You may think that the world doesn’t need any more genealogy blogs, but here’s a reason to start one:
A relative might contact you.
My recent postings on www.rootdig.com about my findings at the Family History Library in Salt Lake brought about a reply from a researcher in Scotland who descends from my wife’s 4th great-grandparents. I searched for these ancestors in several online databases, all to no avail. Despite this lack of any luck, within two weeks of my posting about the family, there was an email in my inbox.
I’m not saying you have to blog every day, or even every week. Personally I’d rather do actual research and analyze what I have. But an occasional entry about what you have found might bring another relative out of the woodwork.
I use www.blogger.com for mine, but there are other sites /software that one can use.
Upon occasion, one hears fellow genealogists being slightly judgemental about a specific ancestor. Instead of getting bogged down in that line of thinking (which doesn’t help your research any), think “why?”
Putting yourself in your ancestor’s shoes gives you a different perspective. If you were twenty-six years old, widowed, the mother of two small children, unable to speak English and living where you had no relatives, what might you do? You might marry the first German speaking single male around–one who would not have been your choice if you were twenty years old and still living at home with no children to support.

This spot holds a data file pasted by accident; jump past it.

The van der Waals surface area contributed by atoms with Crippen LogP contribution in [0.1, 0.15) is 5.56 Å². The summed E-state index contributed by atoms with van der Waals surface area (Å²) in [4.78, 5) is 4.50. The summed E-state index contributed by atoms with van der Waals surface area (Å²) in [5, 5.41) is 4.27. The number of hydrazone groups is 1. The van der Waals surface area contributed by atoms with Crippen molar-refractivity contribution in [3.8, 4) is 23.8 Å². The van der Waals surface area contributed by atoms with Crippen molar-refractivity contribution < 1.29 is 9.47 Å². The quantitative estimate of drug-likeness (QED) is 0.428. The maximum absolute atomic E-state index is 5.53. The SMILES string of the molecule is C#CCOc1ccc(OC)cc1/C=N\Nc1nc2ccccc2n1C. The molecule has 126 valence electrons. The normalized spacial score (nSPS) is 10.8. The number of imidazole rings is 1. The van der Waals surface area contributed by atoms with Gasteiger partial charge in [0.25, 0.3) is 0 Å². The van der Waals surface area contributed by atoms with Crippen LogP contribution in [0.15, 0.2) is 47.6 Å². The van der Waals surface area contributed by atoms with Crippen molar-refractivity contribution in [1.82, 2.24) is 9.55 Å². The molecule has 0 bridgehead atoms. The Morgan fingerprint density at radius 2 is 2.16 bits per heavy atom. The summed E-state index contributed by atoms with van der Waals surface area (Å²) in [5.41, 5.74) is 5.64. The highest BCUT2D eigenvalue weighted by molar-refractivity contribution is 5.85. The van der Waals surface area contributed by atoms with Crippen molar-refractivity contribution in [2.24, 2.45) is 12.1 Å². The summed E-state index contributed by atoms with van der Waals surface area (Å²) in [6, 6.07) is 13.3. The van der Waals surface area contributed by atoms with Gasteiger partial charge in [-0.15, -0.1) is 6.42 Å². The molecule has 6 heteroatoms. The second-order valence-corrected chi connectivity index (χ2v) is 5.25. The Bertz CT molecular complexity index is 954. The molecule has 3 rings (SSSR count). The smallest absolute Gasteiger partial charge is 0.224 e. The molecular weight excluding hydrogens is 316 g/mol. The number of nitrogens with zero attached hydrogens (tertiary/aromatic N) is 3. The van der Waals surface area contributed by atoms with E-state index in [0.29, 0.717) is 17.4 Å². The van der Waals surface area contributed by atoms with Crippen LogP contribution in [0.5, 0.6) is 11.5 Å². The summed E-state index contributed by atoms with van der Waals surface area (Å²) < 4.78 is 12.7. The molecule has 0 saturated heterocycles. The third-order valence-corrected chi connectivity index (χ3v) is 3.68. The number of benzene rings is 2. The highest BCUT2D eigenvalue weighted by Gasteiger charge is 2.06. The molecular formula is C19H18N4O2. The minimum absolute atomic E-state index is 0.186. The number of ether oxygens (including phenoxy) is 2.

If your great-grandfather “disappeared” consider where he might have gone and what he might have done in an attempt to find him. Was there a war he might have enlisted in? Did he have some type of psychological problems? Maybe it was even better that he left, despite the disruption it caused in the family.
If you never personally knew the ancestor, leave the judging to someone else. Focus instead on your research.
On the flip side of this, I know one researcher who thought it was “romantic” that her great-great-grandmother found the “love of her life” and left her husband and headed out West on some grand adventure. The researcher was completely enamored with the story. Now if HER mother had done the same thing, I’m certain her response would have been somewhat different.
Are you working to get more than just birth and death dates for your ancestors? After a while, lists of names and dates get a little dry for even the most serious genealogist. Consider fleshing out other details on your ancestor. County histories, newspapers, and court records are all great places to get beyond the bare facts.
In lectures, I refer to my ancestor’s 1850 era Mississippi River tavern as “Barbara’s Bar and Grill.” The local newspaper referred to it as a “house of ill repute.” You never know what you will find until you look. I still don’t have Barbara’s date of birth, but I know a lot about her from court records and newspapers.
Have you really thought about how your ancestor’ s was different from your own? Things have changed since your deceased ancestor was alive. Some changes are big and some are small. I haven’t used directory information for years, if I need a phone number for a business I simply “google” it on my blackberry, click on the phone number and dial. Ten years ago I couldn’t do that.